Velocipede Spotlight: A Look Back at Cycling in Sonoma County

January 18, 2021

Jenny Bath, Education and Volunteer Coordinator
Eric Stanley, Associate Director and Curator of History

Jon Lacaillade
Model of c. 1870 Velocipede
Currently featured in the 2020 Artistry in Wood exhibition

"Justifiably referred to as 'boneshakers,' the earliest versions were made entirely of wood. Many variations of boneshakers were manufactured in the late 1860s and early 1870s. This model in oak sourced from a locally grown tree incorporates some of the earliest improvements in one piece." – Jon Lacaillade

In 2011, the Museum held an exhibition which explored the history and culture surrounding bicycles from the earliest Draisienne or “running machine,” to today’s high tech mountain bikes and everything in between, with a focus on Sonoma County, of course. Inspired by Jon Lacaillade’s velocipede in the 2020 Artistry in Wood exhibition, let’s take a look back at Sonoma County’s biking history with stories and images from the exhibition Customized: The Art and History of the Bicycle.

The velocipede (Latin for “fast foot”) was first created by Pierre Lallement in the 1860s. This was the first bicycle of its kind to include the pedals, which allowed bikes to operate in a much quicker and more efficient manner than the earlier models, which were propelled by the rider's feet striking the ground. Though these particular models were said to be incredibly uncomfortable (the combination of their wooden or iron wheels and cobblestone streets gave them the nickname “boneshakers”), they quickly launched a worldwide obsession.

Geroge Schelling Bicycle Shop, Santa Rosa, 1895 (MSC Collection). Schelling and his brother, Alex, also built the first automobile in Santa Rosa.

Quickly after their introduction, people began racing with bicycles. The very first women’s bike race took place in France in 1868 with the women riding velocipedes. By the 1890s most Northern Californian races were organized by local cycling clubs. Santa Rosa and Healdsburg formed Wheelmen clubs in the 1880s, during the era of the high wheel, and Petaluma added a club in the 1890s. Competition was an important part of the Wheelmen’s activities. The Santa Rosa club built a dirt track at the end of McDonald Avenue, while the Healdsburg Wheelmen hosted races at Matheson Field. An 1896 race in Healdsburg drew an estimated 1,000 spectators.

Santa Rosa Wheelmen at their Cherry Street Clubhouse, ca. 1900 (MSC Collection).

Many of these clubs were also instrumental in advocating for road reform and improvement. For instance, in 1895, Petaluma cyclists joined with the Santa Rosa Wheelmen to call for repair of the road between the two cities, complaining that the way between Petaluma and Penn’s Grove was almost impassable.

Jenkins Cyclery, 122 Fourth Street, Santa Rosa, ca. 1900-1910 (MSC Collection).

Some of these Wheelmen made headlines, such as Fred J. Wiseman, who went on to build (and pilot) the plane which carried the first piece of airmail sanctioned by a US Postal Authority in May of 1911. Perhaps the most famous of the Santa Rosa Wheelmen was Ben Noonan, who in 1899 raced a train up the San Francisco and North Pacific Rail Line from Sebastopol to Santa Rosa. Using an iron frame 1899 Cleveland Bicycle, Noonan won the race in a mere 16 minutes, about the same time it now takes by car.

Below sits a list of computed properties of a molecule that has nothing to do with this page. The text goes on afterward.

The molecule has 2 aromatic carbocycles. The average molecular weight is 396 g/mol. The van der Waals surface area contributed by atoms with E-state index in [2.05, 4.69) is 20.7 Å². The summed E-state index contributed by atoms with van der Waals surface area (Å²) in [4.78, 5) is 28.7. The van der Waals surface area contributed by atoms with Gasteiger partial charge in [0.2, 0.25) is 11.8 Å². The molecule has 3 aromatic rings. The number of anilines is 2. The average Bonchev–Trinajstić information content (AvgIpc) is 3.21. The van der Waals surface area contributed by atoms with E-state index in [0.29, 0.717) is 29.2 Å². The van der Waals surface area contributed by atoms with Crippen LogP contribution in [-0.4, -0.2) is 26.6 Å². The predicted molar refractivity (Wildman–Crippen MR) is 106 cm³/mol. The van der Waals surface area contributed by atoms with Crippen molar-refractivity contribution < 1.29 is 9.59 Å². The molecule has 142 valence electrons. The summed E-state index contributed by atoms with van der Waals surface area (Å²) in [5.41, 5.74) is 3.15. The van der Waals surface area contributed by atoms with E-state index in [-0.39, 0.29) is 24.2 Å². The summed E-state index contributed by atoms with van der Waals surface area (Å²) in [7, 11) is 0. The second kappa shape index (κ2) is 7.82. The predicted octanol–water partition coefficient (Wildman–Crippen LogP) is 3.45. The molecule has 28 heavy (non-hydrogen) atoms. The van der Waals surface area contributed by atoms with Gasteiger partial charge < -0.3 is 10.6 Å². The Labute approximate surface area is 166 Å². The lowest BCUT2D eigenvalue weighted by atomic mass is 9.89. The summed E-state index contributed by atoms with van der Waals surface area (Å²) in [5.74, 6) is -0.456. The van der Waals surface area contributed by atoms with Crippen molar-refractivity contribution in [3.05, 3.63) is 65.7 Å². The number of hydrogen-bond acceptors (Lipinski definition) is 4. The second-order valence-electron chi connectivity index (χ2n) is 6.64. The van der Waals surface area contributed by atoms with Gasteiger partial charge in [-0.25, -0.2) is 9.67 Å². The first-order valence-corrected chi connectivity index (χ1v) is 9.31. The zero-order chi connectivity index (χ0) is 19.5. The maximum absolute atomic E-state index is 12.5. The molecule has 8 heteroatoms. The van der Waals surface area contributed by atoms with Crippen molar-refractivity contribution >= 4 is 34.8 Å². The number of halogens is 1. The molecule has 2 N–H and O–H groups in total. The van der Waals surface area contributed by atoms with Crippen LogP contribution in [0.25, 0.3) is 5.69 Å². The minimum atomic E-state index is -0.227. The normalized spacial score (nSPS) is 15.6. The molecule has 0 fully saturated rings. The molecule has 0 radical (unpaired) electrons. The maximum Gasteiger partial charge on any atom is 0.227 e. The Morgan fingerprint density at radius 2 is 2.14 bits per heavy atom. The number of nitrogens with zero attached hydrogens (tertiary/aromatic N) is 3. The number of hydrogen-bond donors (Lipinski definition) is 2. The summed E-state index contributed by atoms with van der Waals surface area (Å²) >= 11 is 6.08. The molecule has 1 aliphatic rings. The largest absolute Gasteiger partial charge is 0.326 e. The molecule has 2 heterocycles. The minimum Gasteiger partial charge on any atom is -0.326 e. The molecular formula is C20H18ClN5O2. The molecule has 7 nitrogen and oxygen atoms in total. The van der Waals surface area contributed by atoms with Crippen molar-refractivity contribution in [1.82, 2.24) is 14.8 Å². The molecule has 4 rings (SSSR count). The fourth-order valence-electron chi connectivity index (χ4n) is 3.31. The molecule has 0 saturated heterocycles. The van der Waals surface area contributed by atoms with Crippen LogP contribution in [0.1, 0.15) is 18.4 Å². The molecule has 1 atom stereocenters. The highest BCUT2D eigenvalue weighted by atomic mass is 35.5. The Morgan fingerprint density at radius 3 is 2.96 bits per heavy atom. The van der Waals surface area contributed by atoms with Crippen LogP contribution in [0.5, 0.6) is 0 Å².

Luther Burbank, 1908 (Sonoma County Library Collection).

The route Noonan followed was just to the north of what would become the Joe Rodota Trail and closely mirrored the route legendary horticulturalist Luther Burbank would take down Sebastopol Avenue on his twice weekly commute from his Santa Rosa home to his farm in Sebastopol. According to oral tradition, Burbank was a notoriously terrible driver (stories tell of him crashing into the side of the Exchange Bank downtown) and preferred instead to bike.

Woman on bicycle (Healdsburg Museum).

“Let me tell you what I think of bicycling. I think it has done more to emancipate women than anything else in the world. It gives women a feeling of freedom and self-reliance. I stand and rejoice every time I see a woman ride by on a wheel…the picture of free, untrammeled womanhood.” – Susan B. Anthony, 1896

By the 1890s, women were riding bicycles in huge numbers, and bikes continued to be customized to accommodate female riders. The safety bicycle in particular gave women extreme mobility, allowing them unprecedented freedom and independence. Suffragists touted the bicycle as a "freedom machine" for women, and cycling came to symbolize the ideal of an independent New Woman. The bicycle craze in the 1890s also led to a movement for so-called rational dress, which helped liberate women from corsets, full-length skirts, and other restrictive garments, substituting the then-shocking bloomers. By the turn of the century, the liberation associated with bicycle riding was having profound impacts in the everyday lives of women, and leading to increased social emancipation.

Jon Lacaillade, Model of 19th century Penny-Farthing Bicycle, on view in 2020 Artistry in Wood exhibition.

Though these are just a few short glimpses into bike history, it is clear that the humble “boneshaker” was instrumental in creating a phenomenon. You can view John Lacaillade’s beautiful recreation of the original velocipede, as well as many other creations, online in our 2020 Artistry in Wood exhibition.


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The mission of the Museum of Sonoma County is to engage and inspire our diverse community with art and history exhibitions, collections, and public programs that are inclusive, educational, and relevant.